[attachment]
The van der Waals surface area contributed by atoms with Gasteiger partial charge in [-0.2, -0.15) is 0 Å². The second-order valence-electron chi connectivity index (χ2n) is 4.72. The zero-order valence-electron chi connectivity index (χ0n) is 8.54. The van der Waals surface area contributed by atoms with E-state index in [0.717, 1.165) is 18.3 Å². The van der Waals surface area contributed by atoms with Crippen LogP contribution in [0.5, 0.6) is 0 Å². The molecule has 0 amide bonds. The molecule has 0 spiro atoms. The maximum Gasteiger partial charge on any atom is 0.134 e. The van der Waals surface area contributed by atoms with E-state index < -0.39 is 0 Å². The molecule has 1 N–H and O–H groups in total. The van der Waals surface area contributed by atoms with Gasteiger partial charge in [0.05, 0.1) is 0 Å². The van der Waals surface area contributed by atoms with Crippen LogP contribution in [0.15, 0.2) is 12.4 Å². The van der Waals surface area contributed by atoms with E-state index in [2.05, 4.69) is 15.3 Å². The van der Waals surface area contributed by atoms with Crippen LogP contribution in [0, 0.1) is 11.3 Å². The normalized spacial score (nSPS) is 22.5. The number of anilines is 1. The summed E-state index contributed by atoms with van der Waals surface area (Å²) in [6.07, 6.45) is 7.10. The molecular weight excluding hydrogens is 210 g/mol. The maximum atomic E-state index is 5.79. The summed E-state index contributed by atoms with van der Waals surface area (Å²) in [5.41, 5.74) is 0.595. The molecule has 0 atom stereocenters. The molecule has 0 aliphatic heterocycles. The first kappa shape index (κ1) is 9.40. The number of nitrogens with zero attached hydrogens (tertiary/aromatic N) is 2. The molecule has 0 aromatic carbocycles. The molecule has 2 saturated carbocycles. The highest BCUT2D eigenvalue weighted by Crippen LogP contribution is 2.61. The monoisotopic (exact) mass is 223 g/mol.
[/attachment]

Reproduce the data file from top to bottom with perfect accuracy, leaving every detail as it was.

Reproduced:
The van der Waals surface area contributed by atoms with Gasteiger partial charge in [-0.2, -0.15) is 0 Å². The second-order valence-electron chi connectivity index (χ2n) is 4.72. The zero-order valence-electron chi connectivity index (χ0n) is 8.54. The van der Waals surface area contributed by atoms with E-state index in [0.717, 1.165) is 18.3 Å². The van der Waals surface area contributed by atoms with Crippen LogP contribution in [0.5, 0.6) is 0 Å². The molecule has 0 amide bonds. The molecule has 0 spiro atoms. The maximum Gasteiger partial charge on any atom is 0.134 e. The van der Waals surface area contributed by atoms with E-state index < -0.39 is 0 Å². The molecule has 1 N–H and O–H groups in total. The van der Waals surface area contributed by atoms with Gasteiger partial charge in [0.05, 0.1) is 0 Å². The van der Waals surface area contributed by atoms with Crippen LogP contribution in [0.15, 0.2) is 12.4 Å². The van der Waals surface area contributed by atoms with E-state index in [2.05, 4.69) is 15.3 Å². The van der Waals surface area contributed by atoms with Crippen LogP contribution in [0, 0.1) is 11.3 Å². The normalized spacial score (nSPS) is 22.5. The number of anilines is 1. The summed E-state index contributed by atoms with van der Waals surface area (Å²) in [6.07, 6.45) is 7.10. The molecular weight excluding hydrogens is 210 g/mol. The maximum atomic E-state index is 5.79. The summed E-state index contributed by atoms with van der Waals surface area (Å²) in [5.41, 5.74) is 0.595. The molecule has 0 atom stereocenters. The molecule has 0 aliphatic heterocycles. The first kappa shape index (κ1) is 9.40. The number of nitrogens with zero attached hydrogens (tertiary/aromatic N) is 2. The molecule has 0 aromatic carbocycles. The molecule has 2 saturated carbocycles. The highest BCUT2D eigenvalue weighted by Crippen LogP contribution is 2.61. The monoisotopic (exact) mass is 223 g/mol.